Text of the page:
NEW ORLEANS (WGNO) - There’s a beautiful building on Esplanade and it’s a cultural relic housing a couple hundred pieces of history.
Specifically, the history of free people of color.
"It was a group of people whose story needs to be told and whose lives and contributions should be celebrated," says Beverly Mckenna with Le Musee de f.p.c.
It's a personal collection that continues to grow piece by piece and during the month of August you can take it all in for free if you’re a card carrying member of one of the 15 museums participating.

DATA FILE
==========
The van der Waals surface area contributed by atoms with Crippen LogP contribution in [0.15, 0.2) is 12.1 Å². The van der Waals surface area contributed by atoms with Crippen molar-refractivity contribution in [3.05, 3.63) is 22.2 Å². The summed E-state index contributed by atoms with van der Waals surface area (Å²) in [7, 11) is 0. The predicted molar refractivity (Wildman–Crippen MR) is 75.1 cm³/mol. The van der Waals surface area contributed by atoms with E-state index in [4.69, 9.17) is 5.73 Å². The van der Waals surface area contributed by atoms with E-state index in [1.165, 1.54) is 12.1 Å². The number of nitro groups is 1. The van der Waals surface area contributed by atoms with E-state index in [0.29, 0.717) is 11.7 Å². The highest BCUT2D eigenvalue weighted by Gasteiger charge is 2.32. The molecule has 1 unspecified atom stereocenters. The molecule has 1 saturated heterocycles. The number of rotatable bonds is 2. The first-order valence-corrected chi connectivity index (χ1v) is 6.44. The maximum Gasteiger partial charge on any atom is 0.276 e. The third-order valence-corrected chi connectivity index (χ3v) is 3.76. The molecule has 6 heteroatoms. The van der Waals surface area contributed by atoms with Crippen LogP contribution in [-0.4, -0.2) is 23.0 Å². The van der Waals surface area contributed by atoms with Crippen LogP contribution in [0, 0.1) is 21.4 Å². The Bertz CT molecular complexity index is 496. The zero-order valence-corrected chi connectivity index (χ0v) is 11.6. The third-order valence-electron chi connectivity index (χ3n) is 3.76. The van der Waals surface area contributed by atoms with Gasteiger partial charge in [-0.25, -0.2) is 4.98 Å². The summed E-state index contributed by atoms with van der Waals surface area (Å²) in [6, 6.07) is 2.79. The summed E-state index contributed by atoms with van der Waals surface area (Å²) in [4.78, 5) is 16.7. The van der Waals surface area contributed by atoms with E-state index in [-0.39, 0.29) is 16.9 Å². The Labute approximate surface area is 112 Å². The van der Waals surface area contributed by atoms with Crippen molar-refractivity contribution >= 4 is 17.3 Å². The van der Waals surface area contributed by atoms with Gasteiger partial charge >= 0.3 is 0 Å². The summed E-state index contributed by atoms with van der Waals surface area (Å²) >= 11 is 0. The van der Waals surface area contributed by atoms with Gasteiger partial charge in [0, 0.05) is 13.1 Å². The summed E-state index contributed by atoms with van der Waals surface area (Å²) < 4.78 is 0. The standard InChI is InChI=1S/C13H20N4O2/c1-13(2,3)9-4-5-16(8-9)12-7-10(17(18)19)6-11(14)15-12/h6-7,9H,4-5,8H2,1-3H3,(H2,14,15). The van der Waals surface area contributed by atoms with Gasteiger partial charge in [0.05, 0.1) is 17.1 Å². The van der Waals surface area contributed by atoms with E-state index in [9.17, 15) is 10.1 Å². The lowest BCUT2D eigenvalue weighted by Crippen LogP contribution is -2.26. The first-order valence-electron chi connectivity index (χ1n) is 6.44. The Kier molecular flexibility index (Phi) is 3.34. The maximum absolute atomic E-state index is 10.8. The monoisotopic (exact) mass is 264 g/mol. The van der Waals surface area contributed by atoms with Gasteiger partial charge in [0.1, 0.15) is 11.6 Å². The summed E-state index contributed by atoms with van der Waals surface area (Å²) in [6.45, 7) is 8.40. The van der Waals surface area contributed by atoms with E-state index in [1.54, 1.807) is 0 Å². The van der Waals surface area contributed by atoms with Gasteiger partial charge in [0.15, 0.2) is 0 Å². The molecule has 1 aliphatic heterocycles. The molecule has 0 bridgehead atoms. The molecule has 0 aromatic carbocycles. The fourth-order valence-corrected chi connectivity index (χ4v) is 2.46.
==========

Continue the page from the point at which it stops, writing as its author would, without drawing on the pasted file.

"Every year our attendance spikes during the month and we allow people, particularly people from the city who are looking for something new to do, a new place to explore," says Mckenna.
Le Musee de f.p.c. or, “free people of color,” is the term used to refer to blacks who were born free or manumitted prior to the Civil War.
Mckenna says it’s these people who are largely responsible for making America what it is today.
"A lot of people do not know that this group of people were very instrumental. They've contributed to everything that has happened in the country. Black people built New Orleans," says Mckenna.
Mckenna says New Orleans and south Louisiana was where one of the oldest and largest populations of free people of color lived.
On the eve of the Civil War 18,000 free people of color owned and paid taxes on $15 million of property in the city she says, making this museum a must see from start to finish.